Formally published as A Slight Trick of the Mind, now a major motion picture.
"Why'd she come here? Why'd she come to you?" A cloud passed over the sun, casting a long shadow across the gardens. "Hope, I suspect," said Holmes. "It seems I am known for discovering answers when events appear desperate."
It is 1947, and the long-retired Sherlock Holmes, now 93, lives in a remote Sussex farmhouse with his housekeeper and her young son. He tends to his bees, writes in his journal, and grapples with the diminishing powers of his mind.
But in the twilight of his life, as people continue to look to him for answers, Holmes revisits a case that may provide him with answers of his own to questions he didn't even know he was asking - about life, about love, and about the limits of the mind's ability to know.
©2014 Mitch Cullin (P)2014 Canongate Books Ltd
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"One mystery: How did this get published?"
Everything bar the narration, which was pretty good. Ridiculous, paper-thin 'plots' in which the author seems to have latched on to something unusual (the glass armonica, death by wasp sting) and spun unconvincing and rather desperate stories around them, liberally padded with inconsequential and boring nonsense. And really, a ninety three year old man travelling to Japan and back, seemingly overland? That would have been a serious undertaking for a much younger man in the fifties. Even when Holmes demonstrates his powers to his Japanese host he explains the process, instead of just suprising his audience with the conclusions for effect as Conan Doyle had him do. Managed to get half way through then gave up in disgust.
No, but he made a good fist of it given the poor material he had to work with.
Chapters One to Twenty Two.
"Rambling and disappointing"
I was initially gripped by this book, which promised to be an unusual take on the Sherlock Holmes saga. The language is very like Conan Doyle's but sadly the stories (such as they are) have very little of the intrigue and excitement of the real Sherlock Holmes stories. There are three 'scenarios' in the book - I wouldn't grace them with the word 'story', and the author provides long rambling descriptions which for the most part don't seem to go anywhere. I persevered for a long time, hoping that everything would come together. Sadly, now near the end of the book, it appears that they do not.
The reader makes the best of a bad job.
A plausible plot would have helped.
I am not a Sherlock Holmes fan and that is probably for the best, as this has none of the skillful prose or complexity of character you would expect. It is thin on plot, filled with inconsistency and inane. A waste of time and money.
It made me question how such a feeble excuse for a story ever got published.
I liked the idea that Holmes is suffering from dementia and his fragmented mind is illustrated by a fragmented narrative, but the story is very repetitive and the other characters aren't interesting or likeable enough to grip you, unfortunately. The author really went some way into making Sherlock Holmes as unlikeable as possible, his age emphasising all his worst traits.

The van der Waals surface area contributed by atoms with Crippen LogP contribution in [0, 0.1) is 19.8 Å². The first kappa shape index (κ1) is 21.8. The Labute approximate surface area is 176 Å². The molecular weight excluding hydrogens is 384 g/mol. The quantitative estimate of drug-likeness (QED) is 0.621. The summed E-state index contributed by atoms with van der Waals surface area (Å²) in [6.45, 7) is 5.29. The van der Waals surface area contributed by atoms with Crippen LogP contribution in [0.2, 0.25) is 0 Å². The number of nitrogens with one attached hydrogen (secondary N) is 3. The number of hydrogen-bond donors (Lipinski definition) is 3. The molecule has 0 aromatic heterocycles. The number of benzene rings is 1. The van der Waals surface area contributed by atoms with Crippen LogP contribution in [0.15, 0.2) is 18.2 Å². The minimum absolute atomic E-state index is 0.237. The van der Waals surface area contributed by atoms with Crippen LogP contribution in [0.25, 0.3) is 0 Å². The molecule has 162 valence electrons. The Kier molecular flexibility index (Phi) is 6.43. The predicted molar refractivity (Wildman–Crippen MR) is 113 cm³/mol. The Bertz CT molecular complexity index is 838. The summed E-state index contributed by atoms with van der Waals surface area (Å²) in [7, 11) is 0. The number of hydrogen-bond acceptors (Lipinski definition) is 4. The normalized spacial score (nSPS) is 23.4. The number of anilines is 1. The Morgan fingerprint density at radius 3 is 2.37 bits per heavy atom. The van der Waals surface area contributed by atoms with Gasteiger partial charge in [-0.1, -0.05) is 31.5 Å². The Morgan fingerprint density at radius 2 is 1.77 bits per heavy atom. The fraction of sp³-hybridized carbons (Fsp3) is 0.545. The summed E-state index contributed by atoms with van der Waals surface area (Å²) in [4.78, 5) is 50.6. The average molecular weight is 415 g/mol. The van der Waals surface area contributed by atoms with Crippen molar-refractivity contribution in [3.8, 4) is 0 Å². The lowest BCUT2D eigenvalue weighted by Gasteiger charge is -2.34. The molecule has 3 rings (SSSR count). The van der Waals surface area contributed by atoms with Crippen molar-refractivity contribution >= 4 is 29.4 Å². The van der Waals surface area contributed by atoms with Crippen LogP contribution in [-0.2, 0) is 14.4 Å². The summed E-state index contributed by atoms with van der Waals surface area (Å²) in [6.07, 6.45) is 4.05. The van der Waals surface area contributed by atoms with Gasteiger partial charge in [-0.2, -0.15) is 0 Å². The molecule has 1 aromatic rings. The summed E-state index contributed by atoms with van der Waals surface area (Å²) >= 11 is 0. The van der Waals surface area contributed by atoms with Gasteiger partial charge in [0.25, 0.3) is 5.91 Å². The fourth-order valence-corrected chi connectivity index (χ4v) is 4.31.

Probably not. There were some interesting tidbits, especially about Japan, Hiroshima, and bees, which showed the efforts of his research, but as a narrative this was one long yawn-fest, I'm very sorry to say. Initially, with all the glass armonica business and the grief-stricken Edwardian couple, I was intrigued (and I feel the novel would have been far more interesting had it stuck to this idea of an old, unsolved case), but that storyline soon trailed off and ultimately felt tacked on to a novel which seemed more interested in the follies of memory and ageing - and unsympathetically so.
He nearly sent me to sleep a few times as there was so little range to his delivery. All quite monotonous.
I had been eager to read the Conan Doyle stories, but sadly I now feel I need a good break from Sherlock Holmes for a while!
I can only imagine the film makes a lot of changes to this source material, otherwise it would surely be very boring and disjointed.
"Extreme whimsy at its most whimsical"
I'm not entirely sure if this about loss, getting old or what happened to the father. it's just sort of.. well dull really.
You could have put any detective double act in this, it isn't really specific to Holmes has none of his slight of hand or wonderful insight. it's just a whimsical story about a man getting old who used to solve puzzles.
whimsical/out of ten.
wonderful narration and a beautiful story that is heartbreaking and yet so compelling. i was hookedupon this well crafted story from start to finish.
I think I would like to see the movie now. This is a book I imagine myself listening to again.
Throughout the whole story I was confused. I felt the story was dis-jointed and I could grasp the point. Although I listened to end end, I did so in the hope that at some point everything would become clear but unfortunately it didn't.
The narration was good but I must say I am disappointed.
no, not the Sherlock Holmes I have come to know and love.
unfortunately not a lot. possibly cut out the ridiculous travels for a 93 year old.
no, but I would not mind listening to him again.
no, I did try to keep going but gave up after an hour or so.
I found the story lines boring and trying to imagine Holmes going to Japan at his age in the 1950's difficult to believe. the original stories by Conan Doyle cannot be beaten for me.
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